Version control systems force a kind of documentation via commit messages, which provide short summaries of the changes associated with a commit. As informative as these may be, however, it is critically important that the code itself be descriptive and well documented. In-line comments in code can be helpful, but the best code is self-explanatory and requires few comments to understand, favoring meaningful variable and function names over reliance on in-line comments. It is common for scientific programmers to liberally use extremely compact abbreviations for variable names, but this practice often leads to code that is difficult for anyone but the author to interpret, and the authors themselves may not even be able to readily understand their own work in the future. An excellent discussion of the importance and nuance of variable name selection can be found in chapter 11 of Steve McConnell’s book Code Complete.
Intelligent use of whitespace is another way to increase code readability. The python language places a strong emphasis on code readability by imparting syntactic meaning to white space (among other clever design decisions); consequently, python code often reads almost like normal English. Furthermore, objects in python are self-documenting via built-in tools, like the dir() and help() commands, that allow a programmer to investigate the various attributes of an object that describe how it can or should be used.
Self-explanatory code is always the goal, but even the clearest code should be accompanied by solid documentation. Documentation for functions should include descriptions of what they do, what kinds of inputs they take, what the output will look like, and perhaps some demo usage. The documentation associated with R packages on CRAN serves as an excellent example. Additionally, code files of all kinds (stand-alone functions, scripts, libraries, etc.) should include a “header” providing the “what/who/when/why/how” of the code in clearly identified sections:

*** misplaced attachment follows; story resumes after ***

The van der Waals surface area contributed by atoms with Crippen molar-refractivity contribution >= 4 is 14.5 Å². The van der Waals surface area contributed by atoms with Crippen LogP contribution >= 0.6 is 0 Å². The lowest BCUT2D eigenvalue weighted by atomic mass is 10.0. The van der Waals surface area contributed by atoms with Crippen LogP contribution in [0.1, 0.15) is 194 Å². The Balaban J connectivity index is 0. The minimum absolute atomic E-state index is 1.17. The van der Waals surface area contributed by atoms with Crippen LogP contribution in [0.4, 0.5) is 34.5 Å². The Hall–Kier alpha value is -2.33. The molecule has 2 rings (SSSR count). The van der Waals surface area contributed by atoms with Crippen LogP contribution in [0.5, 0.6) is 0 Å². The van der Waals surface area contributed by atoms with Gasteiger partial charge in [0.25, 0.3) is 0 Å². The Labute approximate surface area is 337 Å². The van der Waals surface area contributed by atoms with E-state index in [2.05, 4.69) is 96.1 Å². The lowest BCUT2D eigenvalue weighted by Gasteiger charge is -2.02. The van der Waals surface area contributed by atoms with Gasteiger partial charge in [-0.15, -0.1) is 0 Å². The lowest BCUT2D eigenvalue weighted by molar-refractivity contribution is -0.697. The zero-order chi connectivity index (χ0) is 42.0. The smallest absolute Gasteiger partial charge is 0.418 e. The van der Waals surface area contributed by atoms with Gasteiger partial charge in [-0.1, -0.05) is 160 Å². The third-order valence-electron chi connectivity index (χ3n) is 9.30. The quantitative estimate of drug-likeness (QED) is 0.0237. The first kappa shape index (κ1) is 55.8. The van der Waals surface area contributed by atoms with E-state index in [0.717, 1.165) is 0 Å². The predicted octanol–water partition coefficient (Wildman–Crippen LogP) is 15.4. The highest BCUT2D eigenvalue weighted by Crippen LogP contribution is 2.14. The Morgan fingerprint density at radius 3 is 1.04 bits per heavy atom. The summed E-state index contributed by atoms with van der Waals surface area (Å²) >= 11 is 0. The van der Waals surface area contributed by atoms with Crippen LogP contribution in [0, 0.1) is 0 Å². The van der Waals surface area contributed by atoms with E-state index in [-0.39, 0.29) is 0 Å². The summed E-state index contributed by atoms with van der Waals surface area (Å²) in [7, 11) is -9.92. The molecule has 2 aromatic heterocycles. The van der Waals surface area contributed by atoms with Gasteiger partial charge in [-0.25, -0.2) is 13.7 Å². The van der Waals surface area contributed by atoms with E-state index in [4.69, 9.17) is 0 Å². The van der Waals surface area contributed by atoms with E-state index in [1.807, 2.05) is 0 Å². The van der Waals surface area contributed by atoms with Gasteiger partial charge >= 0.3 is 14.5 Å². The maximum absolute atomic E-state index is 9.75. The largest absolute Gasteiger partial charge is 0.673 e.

- Summary (what does this do?)
- Author (Who wrote it?)
- Date (When was this first authored?)
- Purpose/Motivation (Why was this built?)
- Usage/Demo (How do I use this?)
Including this level of documentation takes some discipline, but the time taken to write a short note immediately after putting code on paper will pay for itself many times over in the future when team members can just read the documentation instead of reviewing someone else’s code line-by-line to figure out how to use it.
Semantic Folder Structure
The “self-explanatory code” philosophy can be extended to the global project structure. A powerful strategy is to adopt a semantic folder structure in which the path/to/a/file encodes meaning. There should be a clear location to which any particular artifact associated with the project should go. Objects stored this way become very easy to find, and the location of objects disambiguates their purpose in the project. Example paths might be: ./code/modeling /train_ensemble.py or ./data/raw/transactions.csv; the “.” denotes the location of the project folder (NB: this notation is referred to as a “relative path” in contrast with an “absolute path,” which gives the explicit location starting with the drive name or root directory).